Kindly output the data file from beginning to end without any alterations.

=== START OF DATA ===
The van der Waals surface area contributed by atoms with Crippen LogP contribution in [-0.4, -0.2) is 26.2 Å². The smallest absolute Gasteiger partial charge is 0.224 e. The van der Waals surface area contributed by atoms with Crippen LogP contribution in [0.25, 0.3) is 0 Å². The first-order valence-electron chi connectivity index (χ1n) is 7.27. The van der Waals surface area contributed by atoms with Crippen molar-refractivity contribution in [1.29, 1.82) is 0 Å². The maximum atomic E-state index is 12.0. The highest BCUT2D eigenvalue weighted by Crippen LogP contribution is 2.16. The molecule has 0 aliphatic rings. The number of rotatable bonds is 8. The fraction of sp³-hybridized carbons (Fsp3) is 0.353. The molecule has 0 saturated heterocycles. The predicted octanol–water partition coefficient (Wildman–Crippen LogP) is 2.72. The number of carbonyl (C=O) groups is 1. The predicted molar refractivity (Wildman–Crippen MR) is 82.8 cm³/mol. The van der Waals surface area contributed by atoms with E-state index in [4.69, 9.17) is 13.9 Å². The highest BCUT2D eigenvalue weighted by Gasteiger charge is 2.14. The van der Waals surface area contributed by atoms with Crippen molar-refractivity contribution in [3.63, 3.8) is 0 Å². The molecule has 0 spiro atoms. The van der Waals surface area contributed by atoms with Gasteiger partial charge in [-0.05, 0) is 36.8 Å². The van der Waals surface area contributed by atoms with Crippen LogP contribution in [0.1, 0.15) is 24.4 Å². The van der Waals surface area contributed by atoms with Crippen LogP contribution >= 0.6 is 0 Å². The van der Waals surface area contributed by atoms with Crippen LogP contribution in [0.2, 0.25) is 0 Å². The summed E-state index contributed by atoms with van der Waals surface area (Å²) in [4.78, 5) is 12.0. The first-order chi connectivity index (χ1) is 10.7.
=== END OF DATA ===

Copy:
The van der Waals surface area contributed by atoms with Crippen LogP contribution in [-0.4, -0.2) is 26.2 Å². The smallest absolute Gasteiger partial charge is 0.224 e. The van der Waals surface area contributed by atoms with Crippen LogP contribution in [0.25, 0.3) is 0 Å². The first-order valence-electron chi connectivity index (χ1n) is 7.27. The van der Waals surface area contributed by atoms with Crippen molar-refractivity contribution in [1.29, 1.82) is 0 Å². The maximum atomic E-state index is 12.0. The highest BCUT2D eigenvalue weighted by Crippen LogP contribution is 2.16. The molecule has 0 aliphatic rings. The number of rotatable bonds is 8. The fraction of sp³-hybridized carbons (Fsp3) is 0.353. The molecule has 0 saturated heterocycles. The predicted octanol–water partition coefficient (Wildman–Crippen LogP) is 2.72. The number of carbonyl (C=O) groups is 1. The predicted molar refractivity (Wildman–Crippen MR) is 82.8 cm³/mol. The van der Waals surface area contributed by atoms with E-state index in [4.69, 9.17) is 13.9 Å². The highest BCUT2D eigenvalue weighted by Gasteiger charge is 2.14. The van der Waals surface area contributed by atoms with Crippen molar-refractivity contribution in [3.63, 3.8) is 0 Å². The molecule has 0 spiro atoms. The van der Waals surface area contributed by atoms with Gasteiger partial charge in [-0.05, 0) is 36.8 Å². The van der Waals surface area contributed by atoms with Crippen LogP contribution in [0.1, 0.15) is 24.4 Å². The van der Waals surface area contributed by atoms with Crippen LogP contribution >= 0.6 is 0 Å². The van der Waals surface area contributed by atoms with Crippen LogP contribution in [0.2, 0.25) is 0 Å². The summed E-state index contributed by atoms with van der Waals surface area (Å²) in [4.78, 5) is 12.0. The first-order chi connectivity index (χ1) is 10.7.